You said you had swedish blues, I probably wouldn't let the wood ducks and the blues interact since the swedish blues are demestic and a lot bigger then wood ducks are. They can be very aggressive to new ducks that are a lot smaller then they are.

    If you are looking for another place for silver wood ducks there are not a lot of places that sell them every year but you can still find them. White feather farms might have some. I would just keep an eye out for them on a website called softbills.com. people post birds for sell there every day.

    Let me know if you have any further questions you need answered, I know when I started out this website helped me a ton on finding answers
     
  3. Minnesotahobby

    Minnesotahobby Just Hatched

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    Ok so how big of fence are we talking here? Separating them from the Swedish blues and cayugas won't be an issue but what size fencing at minimum would be appropriate. Like I said earlier, I'd really rather stay away from having an aviary. And I'll look into getting two pairs then. Also, would it be best not to let them onto the pond then and just supply them with some sort of pool in their fenced in area? I'd supply them with a great environment with tall nesting beams, perching logs, water, pool, etc.
     
  4. Minnesotahobby

    Minnesotahobby Just Hatched

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    Ok so how big of fence are we talking here? Separating them from the Swedish blues and cayugas won't be an issue but what size fencing at minimum would be appropriate. Like I said earlier, I'd really rather stay away from having an aviary. And I'll look into getting two pairs then. Also, would it be best not to let them onto the pond then and just supply them with some sort of pool in their fenced in area? I'd supply them with a great environment with tall nesting beams, perching logs, water, pool, etc.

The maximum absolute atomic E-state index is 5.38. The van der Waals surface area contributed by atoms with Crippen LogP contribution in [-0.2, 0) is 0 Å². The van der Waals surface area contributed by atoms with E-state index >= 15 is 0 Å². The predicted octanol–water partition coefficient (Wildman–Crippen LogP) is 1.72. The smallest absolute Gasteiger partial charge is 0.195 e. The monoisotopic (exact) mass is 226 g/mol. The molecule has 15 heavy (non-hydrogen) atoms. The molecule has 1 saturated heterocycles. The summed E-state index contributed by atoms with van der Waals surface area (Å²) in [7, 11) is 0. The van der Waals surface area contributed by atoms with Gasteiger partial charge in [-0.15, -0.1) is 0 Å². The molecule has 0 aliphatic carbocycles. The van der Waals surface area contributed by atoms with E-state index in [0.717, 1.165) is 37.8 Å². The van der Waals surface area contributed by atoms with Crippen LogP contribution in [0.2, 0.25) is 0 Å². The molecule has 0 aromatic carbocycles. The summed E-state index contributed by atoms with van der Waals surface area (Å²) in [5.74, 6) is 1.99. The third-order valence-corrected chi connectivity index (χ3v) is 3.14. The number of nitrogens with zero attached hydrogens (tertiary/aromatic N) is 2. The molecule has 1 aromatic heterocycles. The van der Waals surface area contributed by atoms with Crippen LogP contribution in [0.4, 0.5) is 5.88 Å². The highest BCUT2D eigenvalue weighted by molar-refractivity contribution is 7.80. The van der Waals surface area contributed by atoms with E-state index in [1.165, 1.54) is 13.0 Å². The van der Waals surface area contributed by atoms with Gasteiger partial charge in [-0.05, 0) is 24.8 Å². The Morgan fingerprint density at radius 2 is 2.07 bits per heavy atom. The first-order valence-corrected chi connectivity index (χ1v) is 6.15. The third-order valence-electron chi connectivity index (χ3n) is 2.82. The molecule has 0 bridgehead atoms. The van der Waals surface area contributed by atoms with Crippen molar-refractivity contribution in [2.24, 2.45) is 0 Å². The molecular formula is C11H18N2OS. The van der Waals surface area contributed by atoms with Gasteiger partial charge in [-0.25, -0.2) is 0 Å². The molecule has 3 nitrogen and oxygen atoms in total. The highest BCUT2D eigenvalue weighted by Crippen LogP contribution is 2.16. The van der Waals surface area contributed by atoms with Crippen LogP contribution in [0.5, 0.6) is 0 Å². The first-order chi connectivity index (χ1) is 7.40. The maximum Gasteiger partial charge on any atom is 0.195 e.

5. Minnesotahobby

    Minnesotahobby Just Hatched

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    What type of other pair of ducks would be good with wood ducks? Should I just plan on getting the same kind or would a mandarin pair work with the silver wood ducks
     
  6. Roy31

    Roy31 Out Of The Brooder

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    Wood ducks are usually great with others, mandarins would work well with wood ducks.
    A 10x10 area is what is recommended per a pair but the more area the better. The height of the fence should really matter if your not covering it as long as they can't get out. I do recommend barriering the fence in the ground about a foot so nothing can borrow underneath.
     
  7. PINOAK RIDGE

    PINOAK RIDGE Chillin' With My Peeps

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    Wood ducks are a wild species, even though they are captive raised and of all our exotic species, they remained the most "wild". We've had exotic waterfowl, including multiple colors of woodies for many years. We kept ours in enclosed aviaries with flight tops. We built "fort knox" type pens, as we seem to have about every predator around except bears and badgers. While the woodies were inside their pens, several would become accustomed to us, over the years, to eat out of our hands & sometimes hop up on our leg if we were sitting inside the pen. BUT if they ever escaped from their aviary, they wouldn't come within 10 feet of us. Some would walk the fenceline trying to get back in & others would head for a pasture pond or the tree line with a ditch or creek. Even pinioned woodies have been known to walk away into the wild. I highly recommend a fence & preferably an aviary. You are ordering the woodies pinioned as day olds correct?